"Sale of the Century: Russia's Wild Ride from Communism to Capitalism," by Chrystia Freeland. Crown Publishers. 389 pages. $27.50.
Soviet propaganda portrayed capitalism as ruthlessly exploitative, rapacious and unscrupulous -- so when Russia turned to capitalism a decade ago, its new business barons figured they had a pretty good idea of how to behave. As Chrystia Freeland points out in her admirable and very readable history of Russian reform, they took their Marxist lessons a bit too literally. They stole from the state, they stole from their employees and they stole from their (Western) investors.
In the process, they ensured Russia's place on the margins of world commerce. If the world today has little faith in Russian credit or ability to do business, anyone reading Freeland's book would have to judge that the world is not far wrong.
How did it all go so badly? In 1991, there was a modest expectation that the introduction of free enterprise would unleash a burst of optimism, energy and -- in short order -- real growth. Instead it gave free rein to a class of bandits who became known as the oligarchs.
Freeland places much of the blame for this on the arrogance and shortsightedness of those within the government who directed the reforms and of those on the outside who profited from them. To the first group she gives credit for good intentions. To the second she allows a certain admiration for sheer nerve. But together they drove the country almost completely into the ground.
Freeland was in Moscow from 1995 to 1998 as bureau chief for the Financial Times (and was a downstairs neighbor of ours for part of that time), and focuses on the great give-away of state enterprises that coincided with Boris Yeltsin's 1996 re-election campaign. This was the crucial moment that cemented the oligarchs' control of the economy in return for their support of Yeltsin.
There's a wealth of detail in her account of the maneuvering, back-stabbing and avarice that led to the ultimate deal. It's unfortunate that in some respects it's already ancient history; Freeland pays much less attention to the subsequent economic crash of 1998, which fundamentally altered Moscow's outlook and led, in the end, to the rise of a new and very different president.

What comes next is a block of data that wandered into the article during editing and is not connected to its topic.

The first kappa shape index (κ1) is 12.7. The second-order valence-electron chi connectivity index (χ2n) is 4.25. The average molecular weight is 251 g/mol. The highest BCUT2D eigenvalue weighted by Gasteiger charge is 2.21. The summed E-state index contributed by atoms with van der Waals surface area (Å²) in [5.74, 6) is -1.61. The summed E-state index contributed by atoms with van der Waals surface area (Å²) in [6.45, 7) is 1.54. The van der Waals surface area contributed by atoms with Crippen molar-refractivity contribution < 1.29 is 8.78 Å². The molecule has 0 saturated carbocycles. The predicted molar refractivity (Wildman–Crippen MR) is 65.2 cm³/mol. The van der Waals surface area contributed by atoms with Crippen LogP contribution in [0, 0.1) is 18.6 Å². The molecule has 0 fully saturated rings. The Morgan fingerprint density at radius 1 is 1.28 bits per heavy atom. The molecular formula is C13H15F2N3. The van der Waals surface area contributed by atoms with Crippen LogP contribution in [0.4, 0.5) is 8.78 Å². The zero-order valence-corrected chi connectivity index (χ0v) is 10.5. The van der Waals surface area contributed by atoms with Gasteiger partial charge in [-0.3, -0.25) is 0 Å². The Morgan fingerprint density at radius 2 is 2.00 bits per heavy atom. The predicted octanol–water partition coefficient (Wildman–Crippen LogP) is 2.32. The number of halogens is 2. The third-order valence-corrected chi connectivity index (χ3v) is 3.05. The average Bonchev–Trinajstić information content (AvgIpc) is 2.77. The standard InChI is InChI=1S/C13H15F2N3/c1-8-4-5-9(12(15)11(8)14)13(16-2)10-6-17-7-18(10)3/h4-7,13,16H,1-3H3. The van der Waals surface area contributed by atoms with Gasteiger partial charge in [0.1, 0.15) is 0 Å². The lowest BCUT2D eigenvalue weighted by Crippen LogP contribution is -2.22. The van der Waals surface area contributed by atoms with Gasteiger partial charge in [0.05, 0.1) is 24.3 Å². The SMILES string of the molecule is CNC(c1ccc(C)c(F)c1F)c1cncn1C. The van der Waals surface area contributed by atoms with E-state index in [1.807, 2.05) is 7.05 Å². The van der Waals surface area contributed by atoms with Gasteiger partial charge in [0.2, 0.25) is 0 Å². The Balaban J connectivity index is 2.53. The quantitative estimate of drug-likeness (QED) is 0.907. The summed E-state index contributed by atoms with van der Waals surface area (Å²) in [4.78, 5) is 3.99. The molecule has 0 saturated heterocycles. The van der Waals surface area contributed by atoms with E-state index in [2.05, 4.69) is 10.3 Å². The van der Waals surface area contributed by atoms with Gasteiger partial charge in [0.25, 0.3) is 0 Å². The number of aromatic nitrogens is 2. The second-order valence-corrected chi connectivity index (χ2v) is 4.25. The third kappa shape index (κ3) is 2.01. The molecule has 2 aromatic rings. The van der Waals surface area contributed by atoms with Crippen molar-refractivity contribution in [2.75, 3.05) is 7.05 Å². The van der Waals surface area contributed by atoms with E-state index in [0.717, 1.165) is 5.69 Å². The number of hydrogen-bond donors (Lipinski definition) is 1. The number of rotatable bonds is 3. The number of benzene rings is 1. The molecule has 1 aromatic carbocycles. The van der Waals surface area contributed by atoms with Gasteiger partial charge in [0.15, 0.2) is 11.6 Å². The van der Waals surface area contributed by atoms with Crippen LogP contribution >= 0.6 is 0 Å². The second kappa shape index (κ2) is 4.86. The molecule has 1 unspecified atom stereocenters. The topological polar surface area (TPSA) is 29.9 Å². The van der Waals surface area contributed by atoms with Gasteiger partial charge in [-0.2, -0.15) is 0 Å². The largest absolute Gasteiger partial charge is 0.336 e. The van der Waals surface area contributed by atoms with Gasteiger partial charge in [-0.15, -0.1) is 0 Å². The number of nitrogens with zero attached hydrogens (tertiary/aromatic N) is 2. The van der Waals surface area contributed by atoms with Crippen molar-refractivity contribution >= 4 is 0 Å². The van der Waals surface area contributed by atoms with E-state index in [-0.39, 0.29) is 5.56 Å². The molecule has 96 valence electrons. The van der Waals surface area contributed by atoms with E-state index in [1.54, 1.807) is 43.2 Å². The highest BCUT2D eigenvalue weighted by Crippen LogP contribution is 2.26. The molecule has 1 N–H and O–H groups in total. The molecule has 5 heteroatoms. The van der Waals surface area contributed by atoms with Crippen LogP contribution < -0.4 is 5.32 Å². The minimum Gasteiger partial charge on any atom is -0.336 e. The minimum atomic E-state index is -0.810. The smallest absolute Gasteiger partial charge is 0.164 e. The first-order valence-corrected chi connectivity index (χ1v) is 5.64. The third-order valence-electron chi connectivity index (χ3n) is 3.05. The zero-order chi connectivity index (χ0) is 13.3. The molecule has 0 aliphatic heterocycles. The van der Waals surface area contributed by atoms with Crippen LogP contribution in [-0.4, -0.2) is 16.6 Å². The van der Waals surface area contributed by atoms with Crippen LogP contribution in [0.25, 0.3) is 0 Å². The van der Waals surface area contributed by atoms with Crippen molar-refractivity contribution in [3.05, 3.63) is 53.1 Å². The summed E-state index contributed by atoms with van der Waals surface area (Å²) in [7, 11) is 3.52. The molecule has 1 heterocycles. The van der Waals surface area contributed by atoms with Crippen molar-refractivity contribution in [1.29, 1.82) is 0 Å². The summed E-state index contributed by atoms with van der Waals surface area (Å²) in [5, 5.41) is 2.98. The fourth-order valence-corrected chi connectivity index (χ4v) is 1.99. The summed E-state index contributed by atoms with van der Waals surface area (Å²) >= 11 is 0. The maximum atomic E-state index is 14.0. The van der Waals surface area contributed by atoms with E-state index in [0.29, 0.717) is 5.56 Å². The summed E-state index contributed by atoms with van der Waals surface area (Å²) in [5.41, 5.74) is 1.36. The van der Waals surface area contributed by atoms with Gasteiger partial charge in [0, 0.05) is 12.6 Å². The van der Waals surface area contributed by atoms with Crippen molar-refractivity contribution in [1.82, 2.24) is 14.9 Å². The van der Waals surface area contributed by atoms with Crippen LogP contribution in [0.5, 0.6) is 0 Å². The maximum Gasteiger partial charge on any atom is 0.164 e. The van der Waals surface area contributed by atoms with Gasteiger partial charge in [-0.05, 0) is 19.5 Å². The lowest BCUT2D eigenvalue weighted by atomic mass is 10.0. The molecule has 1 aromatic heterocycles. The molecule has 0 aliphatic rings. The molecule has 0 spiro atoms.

Russian movers and shakers are always smarter than everyone else. They love to profess contempt for naive Western concepts, even as they push their own country deeper into the muck. Anatoly Chubais, the man in charge of privatization, was unconstrained by any checks or balances -- or, for that matter, any political calculations at all. The oligarchs, as a group, were similarly unconstrained -- by the courts, by contract law, by any expectations that they might be acting in good faith.
Freeland convincingly shows that, as far as they were concerned, any means were justified if the ends were achieved. They had little patience for the quaint Western notion that the means are sometimes inextricably bound up with the ends. Russians, for all their history, often seem to act as though there's no tomorrow. It's a hard way to run a country.
Will Englund has been a Moscow correspondent for The Sun for seven of the past nine years, from 1991 to 1995 and from 1997 to the present. He has also reported from the Balkans, in 1999, and from India on a project that won a Pulitzer Prize for investigative reporting in 1998.